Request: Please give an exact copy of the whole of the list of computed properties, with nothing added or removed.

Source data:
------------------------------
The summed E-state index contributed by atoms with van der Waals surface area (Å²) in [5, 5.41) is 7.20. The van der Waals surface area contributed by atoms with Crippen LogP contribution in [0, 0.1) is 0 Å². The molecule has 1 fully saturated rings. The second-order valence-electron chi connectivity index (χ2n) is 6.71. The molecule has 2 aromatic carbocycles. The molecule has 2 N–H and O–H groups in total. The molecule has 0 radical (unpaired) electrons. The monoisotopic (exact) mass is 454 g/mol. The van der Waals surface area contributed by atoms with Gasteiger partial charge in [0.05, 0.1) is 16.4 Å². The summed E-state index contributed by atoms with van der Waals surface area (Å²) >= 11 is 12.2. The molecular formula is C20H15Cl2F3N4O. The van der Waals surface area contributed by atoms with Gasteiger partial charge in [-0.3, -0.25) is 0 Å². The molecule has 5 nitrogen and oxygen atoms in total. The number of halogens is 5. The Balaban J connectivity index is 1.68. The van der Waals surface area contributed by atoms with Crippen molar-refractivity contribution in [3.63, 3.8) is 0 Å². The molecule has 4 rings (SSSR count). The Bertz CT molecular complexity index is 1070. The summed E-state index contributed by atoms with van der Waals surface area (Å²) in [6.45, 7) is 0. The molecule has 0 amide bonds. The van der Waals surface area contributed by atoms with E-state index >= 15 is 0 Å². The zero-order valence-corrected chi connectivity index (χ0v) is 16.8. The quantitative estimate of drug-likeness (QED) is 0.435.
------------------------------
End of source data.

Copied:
The summed E-state index contributed by atoms with van der Waals surface area (Å²) in [5, 5.41) is 7.20. The van der Waals surface area contributed by atoms with Crippen LogP contribution in [0, 0.1) is 0 Å². The molecule has 1 fully saturated rings. The second-order valence-electron chi connectivity index (χ2n) is 6.71. The molecule has 2 aromatic carbocycles. The molecule has 2 N–H and O–H groups in total. The molecule has 0 radical (unpaired) electrons. The monoisotopic (exact) mass is 454 g/mol. The van der Waals surface area contributed by atoms with Gasteiger partial charge in [0.05, 0.1) is 16.4 Å². The summed E-state index contributed by atoms with van der Waals surface area (Å²) >= 11 is 12.2. The molecular formula is C20H15Cl2F3N4O. The van der Waals surface area contributed by atoms with Gasteiger partial charge in [-0.3, -0.25) is 0 Å². The molecule has 5 nitrogen and oxygen atoms in total. The number of halogens is 5. The Balaban J connectivity index is 1.68. The van der Waals surface area contributed by atoms with Crippen molar-refractivity contribution in [3.63, 3.8) is 0 Å². The molecule has 4 rings (SSSR count). The Bertz CT molecular complexity index is 1070. The summed E-state index contributed by atoms with van der Waals surface area (Å²) in [6.45, 7) is 0. The molecule has 0 amide bonds. The van der Waals surface area contributed by atoms with E-state index >= 15 is 0 Å². The zero-order valence-corrected chi connectivity index (χ0v) is 16.8. The quantitative estimate of drug-likeness (QED) is 0.435.